In Belgium, the folk revival lies more in the music makers scene, with a lot of new and successful folk bands. In Holland, meanwhile, it's different, as Eelco of NewFolkSounds says: "I think Holland has a very special place in this music. I'm always suprised that the Dutch music culture is almost nothing. Belgium has great groups, scandinavia, hungary, france etc. But I can't tell one Dutch group that makes new folk at this moment. We import the music from all over europe, like we did for years. And we have many influence because we are a Multi-cultural society. Look at the program of the festivals, if you find one dutch band than you are very lucky!"
He puts a jealous eye on his Flemish neighbours with their new bands, especially Ambrozijn: "This group makes new folk and I think that they will have more influence in the belgium folkscene. And I hope there will be some Dutch groups that will also start make this great music. Also OLLA VOGALA where they create really great thrilling new music with traditional influences. I think that Ambrozijn can have the same impact as Malicorne had in the 70's."
Typical for bands of the so called "folk boom" or "Flemish New Folk Wave" in Belgium is that they have a Pan European influenced musical perspective - it is the first Compact Disc folk musician generation. Says Marc: "This generation grew up with lots of compact discs from all different styles and regions; they seem to fit in a Pan European influenced movement. There are only some vague Flemish roots, and the fact that the performers are Flemish people. But their international succes did draw the attention to the growing Flemish scene."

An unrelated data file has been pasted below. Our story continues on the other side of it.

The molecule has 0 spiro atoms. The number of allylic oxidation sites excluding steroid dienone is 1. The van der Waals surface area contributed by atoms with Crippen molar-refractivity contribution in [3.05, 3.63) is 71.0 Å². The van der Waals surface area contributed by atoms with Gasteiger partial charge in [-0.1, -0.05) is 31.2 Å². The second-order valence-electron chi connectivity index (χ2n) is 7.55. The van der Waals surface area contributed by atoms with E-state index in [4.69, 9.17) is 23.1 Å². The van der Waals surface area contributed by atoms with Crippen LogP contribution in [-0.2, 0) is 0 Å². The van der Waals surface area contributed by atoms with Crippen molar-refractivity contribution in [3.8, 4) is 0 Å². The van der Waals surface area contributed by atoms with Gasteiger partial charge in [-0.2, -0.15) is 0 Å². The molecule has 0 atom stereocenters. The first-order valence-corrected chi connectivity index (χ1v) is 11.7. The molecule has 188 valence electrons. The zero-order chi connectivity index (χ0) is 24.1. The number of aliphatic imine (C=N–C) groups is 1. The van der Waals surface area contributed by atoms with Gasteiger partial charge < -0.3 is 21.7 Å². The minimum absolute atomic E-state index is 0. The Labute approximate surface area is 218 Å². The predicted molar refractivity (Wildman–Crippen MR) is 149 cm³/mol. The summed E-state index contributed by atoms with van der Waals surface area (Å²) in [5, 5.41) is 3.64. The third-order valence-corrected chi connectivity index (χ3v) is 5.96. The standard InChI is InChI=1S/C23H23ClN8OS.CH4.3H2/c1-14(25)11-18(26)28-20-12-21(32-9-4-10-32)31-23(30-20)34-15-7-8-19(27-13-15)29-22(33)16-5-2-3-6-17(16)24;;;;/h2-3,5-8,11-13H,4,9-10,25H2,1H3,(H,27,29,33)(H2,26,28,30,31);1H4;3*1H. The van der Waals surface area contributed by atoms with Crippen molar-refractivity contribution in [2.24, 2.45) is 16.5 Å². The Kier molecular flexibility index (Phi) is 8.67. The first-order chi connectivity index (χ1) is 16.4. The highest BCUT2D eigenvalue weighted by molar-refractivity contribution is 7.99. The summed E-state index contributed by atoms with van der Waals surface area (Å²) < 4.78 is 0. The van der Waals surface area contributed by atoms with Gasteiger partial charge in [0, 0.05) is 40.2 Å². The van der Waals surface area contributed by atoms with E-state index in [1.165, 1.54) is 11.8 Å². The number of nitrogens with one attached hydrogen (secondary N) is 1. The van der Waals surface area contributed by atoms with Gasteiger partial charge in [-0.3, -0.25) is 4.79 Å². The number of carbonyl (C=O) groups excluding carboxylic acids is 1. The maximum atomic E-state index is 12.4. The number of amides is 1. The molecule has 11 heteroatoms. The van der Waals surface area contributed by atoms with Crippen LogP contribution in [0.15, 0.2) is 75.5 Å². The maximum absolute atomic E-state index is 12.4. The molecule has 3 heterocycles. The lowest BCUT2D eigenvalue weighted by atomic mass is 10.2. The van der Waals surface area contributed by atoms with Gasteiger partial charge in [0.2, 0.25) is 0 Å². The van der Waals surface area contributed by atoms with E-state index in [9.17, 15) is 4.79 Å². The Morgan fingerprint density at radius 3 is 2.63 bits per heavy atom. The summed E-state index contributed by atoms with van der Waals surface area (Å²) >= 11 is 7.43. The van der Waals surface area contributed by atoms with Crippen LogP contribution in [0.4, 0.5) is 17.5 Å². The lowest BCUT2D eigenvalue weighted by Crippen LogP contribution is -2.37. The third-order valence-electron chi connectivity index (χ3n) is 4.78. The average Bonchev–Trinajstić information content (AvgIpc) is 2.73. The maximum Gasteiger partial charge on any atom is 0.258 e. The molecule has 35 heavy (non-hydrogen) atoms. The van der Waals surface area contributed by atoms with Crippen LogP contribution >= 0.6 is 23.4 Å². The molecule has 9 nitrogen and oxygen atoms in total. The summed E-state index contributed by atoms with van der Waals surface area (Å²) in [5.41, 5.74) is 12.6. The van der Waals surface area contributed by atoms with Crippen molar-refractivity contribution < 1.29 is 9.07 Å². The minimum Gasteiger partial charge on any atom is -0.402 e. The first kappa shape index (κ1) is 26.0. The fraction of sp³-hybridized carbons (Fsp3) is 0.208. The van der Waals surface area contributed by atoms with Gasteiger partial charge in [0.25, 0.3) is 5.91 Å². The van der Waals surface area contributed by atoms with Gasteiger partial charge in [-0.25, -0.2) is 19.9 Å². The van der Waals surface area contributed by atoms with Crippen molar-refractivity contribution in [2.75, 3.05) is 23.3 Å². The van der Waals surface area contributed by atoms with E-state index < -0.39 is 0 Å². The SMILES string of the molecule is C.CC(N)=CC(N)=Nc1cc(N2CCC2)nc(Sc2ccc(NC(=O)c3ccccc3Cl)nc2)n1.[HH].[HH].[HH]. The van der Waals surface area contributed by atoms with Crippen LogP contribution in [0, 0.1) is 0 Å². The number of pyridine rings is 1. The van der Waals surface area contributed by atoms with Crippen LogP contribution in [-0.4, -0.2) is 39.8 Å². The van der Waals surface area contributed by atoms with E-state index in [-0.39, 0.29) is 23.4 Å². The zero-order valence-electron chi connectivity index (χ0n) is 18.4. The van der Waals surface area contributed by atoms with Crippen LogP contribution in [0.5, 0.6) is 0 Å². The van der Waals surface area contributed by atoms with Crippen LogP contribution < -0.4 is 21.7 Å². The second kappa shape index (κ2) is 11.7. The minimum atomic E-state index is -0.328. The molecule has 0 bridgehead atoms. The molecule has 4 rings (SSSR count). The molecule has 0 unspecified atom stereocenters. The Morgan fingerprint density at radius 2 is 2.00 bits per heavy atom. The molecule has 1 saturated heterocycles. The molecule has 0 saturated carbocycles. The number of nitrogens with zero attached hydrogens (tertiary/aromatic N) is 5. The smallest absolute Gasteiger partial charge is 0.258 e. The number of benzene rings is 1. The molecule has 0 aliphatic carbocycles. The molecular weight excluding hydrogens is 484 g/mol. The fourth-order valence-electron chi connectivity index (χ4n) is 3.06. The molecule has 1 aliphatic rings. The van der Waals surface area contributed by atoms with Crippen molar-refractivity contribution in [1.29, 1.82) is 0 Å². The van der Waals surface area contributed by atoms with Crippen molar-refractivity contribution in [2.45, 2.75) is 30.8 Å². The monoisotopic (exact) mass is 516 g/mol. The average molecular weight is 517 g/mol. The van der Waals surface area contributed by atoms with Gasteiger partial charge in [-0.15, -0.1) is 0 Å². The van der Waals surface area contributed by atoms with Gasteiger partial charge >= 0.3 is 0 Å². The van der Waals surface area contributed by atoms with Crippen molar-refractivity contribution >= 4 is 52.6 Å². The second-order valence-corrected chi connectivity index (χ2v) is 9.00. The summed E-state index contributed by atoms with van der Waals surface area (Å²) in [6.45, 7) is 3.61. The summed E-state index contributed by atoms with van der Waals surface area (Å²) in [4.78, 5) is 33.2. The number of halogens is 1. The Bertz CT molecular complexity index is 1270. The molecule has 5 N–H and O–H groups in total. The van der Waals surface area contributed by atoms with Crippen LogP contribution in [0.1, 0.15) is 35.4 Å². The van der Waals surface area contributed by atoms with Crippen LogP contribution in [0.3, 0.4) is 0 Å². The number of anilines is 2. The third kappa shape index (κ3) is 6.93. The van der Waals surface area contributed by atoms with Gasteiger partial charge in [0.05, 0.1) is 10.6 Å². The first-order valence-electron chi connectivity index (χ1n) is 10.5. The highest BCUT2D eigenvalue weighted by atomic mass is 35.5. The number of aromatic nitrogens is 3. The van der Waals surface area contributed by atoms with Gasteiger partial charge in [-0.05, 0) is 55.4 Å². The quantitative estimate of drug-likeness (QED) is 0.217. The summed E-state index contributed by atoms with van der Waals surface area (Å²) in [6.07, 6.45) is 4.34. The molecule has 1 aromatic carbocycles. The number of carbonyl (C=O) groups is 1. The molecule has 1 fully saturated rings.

"After decades of only a few established groups and artists, as a result of the continuous workshops (Gooik) a new generation of folk musicians finally appeared. Well educated, with good instruments and an Pan European perspective (or even further). This happens suddenly but logical, after all these years of work shops and efforts. It only took about a generation to get a new folk scene. It's also the first time this kind of music is professionaly promoted (Wild Boar Music Label). And we were happy to fall in an international revival of roots music."
The audience grew and changed as well: "Certainly there is a bigger audience for this (enlarged) sub culture. Before everyone associated folk with 'goatwool socks' and bearded old bards. Nowadays it is trendy to use bagpipes, melodeons and fiddles in contemporary music, there is more and more crossover. Promising groups as Laïs, Ambrozijn, Ialma and Olla Vogala get contracts with major labels (EMI, Virgin), and there is a young independant as Wild Boar Music that keeps looking for new talent."
These developments left the whole folk scene flourishing, influencing and supporting also the Celtic scene in Belgium and the Netherlands. An example for an other Pan-European band with unbelievable success is Shantalla, an Irish-Scottish band based in Belgium. Of their current tour, they have had nearly all concerts sold out - and that already in advance!Marc Bekaert agrees about the general positive movements in the scene: "Folk and world orientated festivals (Dranouter, Sfinks) grow every year, while pop festivals have difficulties to survive. Also in cultural centers (and there are a lot of them) folk music gets now a chance."
The Tilburg International Folk Festival (presented by FolkWorld Magazine) proved that also new festivals in the Netherlands enjoy directly a huge popularity. This five day festival that took place the first time this January attracted several thousand visitors from the Netherlands and Belgium, but also from Germany and even some well known paying visitors from England (half of Flook! actually).